There’s currently a mild online uproar over the recently-updated permission requirements for Facebook’s Messenger smartphone app. The waters have been muddied further by a response from Snopes.com, which downplays the situation, and which some insist provides carte blanche to download apps no matter WHAT permissions they demand. So… what’s really what?
Well… thousands of apps are creating databases of the permissions they maintain from their customer pools. Every time you click “Accept,” you grant them the permissions they request. Many apps request permissions that are not really required for the app to function. But they do so under the blanket explanation “some day we may upgrade our app in such a way that it needs to do those things.”
Many app providers are also utilizing hidden subroutines built into their programming to make use of those extra permissions to mine users for customer data, which they then wrap up in databases and sell to advertising firms, marketers, and whoever wants to pay for that information. ALL information that we have given them permission to collect.
That is what’s really going on: there is an industry push to expand required permissions straight across the board, to make all apps ask for every permission imaginable, so better data collection can be done via those apps “if required in the future.”
The Facebook Messenger app is only slightly worse than the regular Facebook phone app. The new Chrome app has updated permissions I refuse to grant. So do multiple other apps I have deleted when they tried to increase their permissions too far past my comfort zone. Why would my keyboard app EVER need to read my texts and email, or my contact list? Click, deleted. Why would my banking app need to remotely turn on my phone, even if it’s off, and turn on my microphone without notifying me? Click, deleted.
The whole world is clicking “yes” to anything and everything, and handing over the keys to their lives to the tech sector, who is selling every bit of it to people you don’t even know, for reasons you don’t even suspect. This is not a conspiracy theory— this is a fact. They tell you exactly what they want permission to do when they ask you to click the accept button.
Except NOW the online app stores have recently adopted a sneaky new masking method where they classify permissions into different “categories” so they can use the misleading verbiage “This app requires no MAJOR new permissions” or “no IMPORTANT new permissions,” while still asking for OTHER permissions in the background, unseen by you, when you click the Accept button.
It’s quite pernicious. And it’s a real thing. Just read the Snopes article. They don’t say “that’s not true.” They just say “all the apps are doing it.”
NEVER click “update all.” That’s how they make it easy for you to screw yourself. Unless you don’t care, in which case, click away.
You can also just use the browser app on your phone to use FB and other mobile sites, without downloading a bunch of other individual apps. Even the browser on your phone requires permissions, but at least it’s NOT owned by one of a zillion non-affiliated app software start-ups run by some dude from someone else’s basement who may get bought by ANOTHER company inside of a few weeks. The permissions go with the app, BTW, no matter who winds up owning it, and you never know where your little “I accept” will wind up.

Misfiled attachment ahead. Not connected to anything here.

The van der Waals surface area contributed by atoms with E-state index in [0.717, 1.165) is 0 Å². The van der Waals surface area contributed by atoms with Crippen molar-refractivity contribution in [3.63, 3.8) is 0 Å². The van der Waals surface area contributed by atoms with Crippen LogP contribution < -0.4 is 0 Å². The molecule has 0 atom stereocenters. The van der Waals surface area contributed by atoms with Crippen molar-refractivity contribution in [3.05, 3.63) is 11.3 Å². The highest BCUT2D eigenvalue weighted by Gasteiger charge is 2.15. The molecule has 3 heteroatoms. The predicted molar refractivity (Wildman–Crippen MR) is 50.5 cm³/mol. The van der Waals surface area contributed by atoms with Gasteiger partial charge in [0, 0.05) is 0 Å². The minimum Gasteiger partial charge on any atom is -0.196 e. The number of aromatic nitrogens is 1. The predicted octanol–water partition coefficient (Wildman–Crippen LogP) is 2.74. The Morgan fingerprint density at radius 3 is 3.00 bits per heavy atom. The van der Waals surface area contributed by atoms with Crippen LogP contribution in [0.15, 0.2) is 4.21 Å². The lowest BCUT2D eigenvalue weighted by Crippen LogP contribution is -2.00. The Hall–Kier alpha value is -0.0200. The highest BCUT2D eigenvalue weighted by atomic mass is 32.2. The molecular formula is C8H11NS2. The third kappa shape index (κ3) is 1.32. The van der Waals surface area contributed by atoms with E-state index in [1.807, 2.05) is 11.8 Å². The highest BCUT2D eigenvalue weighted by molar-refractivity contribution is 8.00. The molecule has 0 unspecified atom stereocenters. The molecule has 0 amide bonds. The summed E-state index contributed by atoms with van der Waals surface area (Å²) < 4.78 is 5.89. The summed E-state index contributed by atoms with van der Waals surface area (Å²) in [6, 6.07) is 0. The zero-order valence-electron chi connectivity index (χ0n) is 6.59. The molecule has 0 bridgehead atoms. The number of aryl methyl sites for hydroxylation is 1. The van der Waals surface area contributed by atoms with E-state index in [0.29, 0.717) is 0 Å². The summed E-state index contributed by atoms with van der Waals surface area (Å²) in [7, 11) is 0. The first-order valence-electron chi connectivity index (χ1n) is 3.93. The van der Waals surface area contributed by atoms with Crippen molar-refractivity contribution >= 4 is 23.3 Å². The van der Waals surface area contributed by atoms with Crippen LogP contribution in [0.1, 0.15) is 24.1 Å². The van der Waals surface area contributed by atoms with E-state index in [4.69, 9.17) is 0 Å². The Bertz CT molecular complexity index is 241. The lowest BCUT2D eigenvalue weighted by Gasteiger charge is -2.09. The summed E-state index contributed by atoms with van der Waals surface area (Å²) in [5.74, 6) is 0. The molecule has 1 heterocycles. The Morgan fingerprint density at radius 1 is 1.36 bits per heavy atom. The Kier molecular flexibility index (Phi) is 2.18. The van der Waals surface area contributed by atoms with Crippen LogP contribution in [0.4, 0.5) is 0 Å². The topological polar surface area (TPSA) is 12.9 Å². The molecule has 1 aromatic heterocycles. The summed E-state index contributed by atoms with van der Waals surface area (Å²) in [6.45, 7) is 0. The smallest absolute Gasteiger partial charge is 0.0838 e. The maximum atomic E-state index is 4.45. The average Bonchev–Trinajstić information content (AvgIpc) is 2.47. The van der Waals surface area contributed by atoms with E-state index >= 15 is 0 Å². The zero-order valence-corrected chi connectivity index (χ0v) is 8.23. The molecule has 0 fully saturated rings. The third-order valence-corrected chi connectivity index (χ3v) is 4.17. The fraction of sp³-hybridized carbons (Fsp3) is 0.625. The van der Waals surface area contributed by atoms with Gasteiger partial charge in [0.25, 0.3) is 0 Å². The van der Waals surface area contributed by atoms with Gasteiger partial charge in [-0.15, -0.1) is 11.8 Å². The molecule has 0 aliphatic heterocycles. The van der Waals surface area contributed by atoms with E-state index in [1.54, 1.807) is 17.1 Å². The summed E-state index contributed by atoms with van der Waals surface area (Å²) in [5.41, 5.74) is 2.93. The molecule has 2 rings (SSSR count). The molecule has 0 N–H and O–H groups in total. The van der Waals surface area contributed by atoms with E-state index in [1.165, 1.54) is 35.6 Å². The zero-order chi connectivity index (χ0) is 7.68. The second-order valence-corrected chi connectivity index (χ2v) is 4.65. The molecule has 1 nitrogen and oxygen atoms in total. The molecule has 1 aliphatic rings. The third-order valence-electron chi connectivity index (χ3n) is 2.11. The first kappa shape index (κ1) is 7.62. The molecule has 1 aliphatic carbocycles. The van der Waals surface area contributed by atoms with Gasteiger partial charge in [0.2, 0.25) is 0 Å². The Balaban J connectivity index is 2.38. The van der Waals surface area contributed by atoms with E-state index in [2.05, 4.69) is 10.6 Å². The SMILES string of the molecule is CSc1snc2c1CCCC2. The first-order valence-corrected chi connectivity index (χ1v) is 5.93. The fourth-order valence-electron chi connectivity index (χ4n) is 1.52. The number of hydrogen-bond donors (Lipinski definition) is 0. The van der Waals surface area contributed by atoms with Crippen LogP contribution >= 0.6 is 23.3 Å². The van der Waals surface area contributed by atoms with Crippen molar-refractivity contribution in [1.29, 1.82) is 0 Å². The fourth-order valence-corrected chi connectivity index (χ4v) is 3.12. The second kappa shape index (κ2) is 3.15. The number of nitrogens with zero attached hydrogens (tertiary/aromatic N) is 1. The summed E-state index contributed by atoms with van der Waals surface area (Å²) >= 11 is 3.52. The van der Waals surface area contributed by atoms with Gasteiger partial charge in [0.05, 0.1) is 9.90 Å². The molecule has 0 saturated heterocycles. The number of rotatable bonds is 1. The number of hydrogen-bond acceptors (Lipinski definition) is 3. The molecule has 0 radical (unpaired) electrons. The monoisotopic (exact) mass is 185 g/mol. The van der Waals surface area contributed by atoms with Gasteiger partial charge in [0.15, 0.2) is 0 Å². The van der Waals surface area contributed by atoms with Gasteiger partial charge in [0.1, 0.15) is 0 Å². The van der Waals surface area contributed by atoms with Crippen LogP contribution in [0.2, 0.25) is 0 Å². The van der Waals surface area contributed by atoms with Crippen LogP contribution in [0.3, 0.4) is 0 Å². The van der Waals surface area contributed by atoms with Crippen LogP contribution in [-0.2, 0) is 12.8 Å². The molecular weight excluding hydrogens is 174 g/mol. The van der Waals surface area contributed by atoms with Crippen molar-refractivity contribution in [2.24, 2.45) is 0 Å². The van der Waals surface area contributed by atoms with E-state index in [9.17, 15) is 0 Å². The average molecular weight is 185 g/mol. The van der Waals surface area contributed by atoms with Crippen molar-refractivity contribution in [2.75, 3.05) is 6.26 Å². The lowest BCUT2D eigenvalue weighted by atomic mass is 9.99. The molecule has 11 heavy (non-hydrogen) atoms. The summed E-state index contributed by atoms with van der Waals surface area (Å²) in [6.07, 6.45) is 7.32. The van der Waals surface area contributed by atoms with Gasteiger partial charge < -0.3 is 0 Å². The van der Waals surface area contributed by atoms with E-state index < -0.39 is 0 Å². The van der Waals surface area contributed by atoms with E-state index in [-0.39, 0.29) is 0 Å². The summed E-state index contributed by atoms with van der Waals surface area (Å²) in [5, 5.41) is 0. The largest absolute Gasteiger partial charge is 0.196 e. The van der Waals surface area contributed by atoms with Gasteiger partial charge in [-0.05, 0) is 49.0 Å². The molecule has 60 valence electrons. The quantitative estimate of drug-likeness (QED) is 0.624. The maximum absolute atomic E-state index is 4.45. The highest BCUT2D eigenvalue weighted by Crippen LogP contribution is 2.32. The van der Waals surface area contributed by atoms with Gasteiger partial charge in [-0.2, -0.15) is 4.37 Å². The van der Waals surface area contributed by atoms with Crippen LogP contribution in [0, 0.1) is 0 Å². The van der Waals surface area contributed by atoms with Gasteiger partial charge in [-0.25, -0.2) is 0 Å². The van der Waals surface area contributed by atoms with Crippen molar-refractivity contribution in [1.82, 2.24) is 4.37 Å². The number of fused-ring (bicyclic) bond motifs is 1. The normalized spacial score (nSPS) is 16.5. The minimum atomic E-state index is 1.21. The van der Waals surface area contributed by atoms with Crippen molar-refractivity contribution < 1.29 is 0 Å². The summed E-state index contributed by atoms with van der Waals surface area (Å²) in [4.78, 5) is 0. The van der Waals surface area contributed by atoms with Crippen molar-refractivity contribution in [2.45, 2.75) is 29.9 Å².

It is, of course, every users choice what they are comfortable with.
My advice is simply to actually READ the permission lists and the permission portions of software TOS (that part is usually only a few paragraphs long) and be sure you understand what you are accepting when you click “I accept.” At least scan down to the permissions part and the liability part.
There are some who are arguing “You might as well say yes to everything, or else don’t bother using technology!” Except that’s a complete load of crap. “You might as well sign the papers to buy a new house without reading the mineral rights clause that allows a mining company to frack your property without your permission sometime in the future, or else don’t buy a house!” Same argument.
One should just be cautious, and discriminatory, in choosing what apps to use and what permissions you give away. Just because you trust one person with a key to your house, would you go around handing out dozens of copies?
It’s like that.
NOTE: This edition of The Grype formally marks our 3 year anniversary. We here at TheGrype.com are smugly self-satisfied by our continual slow march toward potential solvency (or even “some money earned”), which might happen any day now since we’ve gotten thousands of likes and shares on all sorts of social media. We’ve even funded a Kickstarter to bring one of our comics to life printed on REAL paper! Plus we’re up to 11 Twitter followers (of which only TWO physically live with the creators of TheGrype, and AT LEAST ONE of which is a spambot); and our awesome record of “not a single t-shirt sold” has managed to survive an unbelievable third year.
Just imagine what wonders the future holds!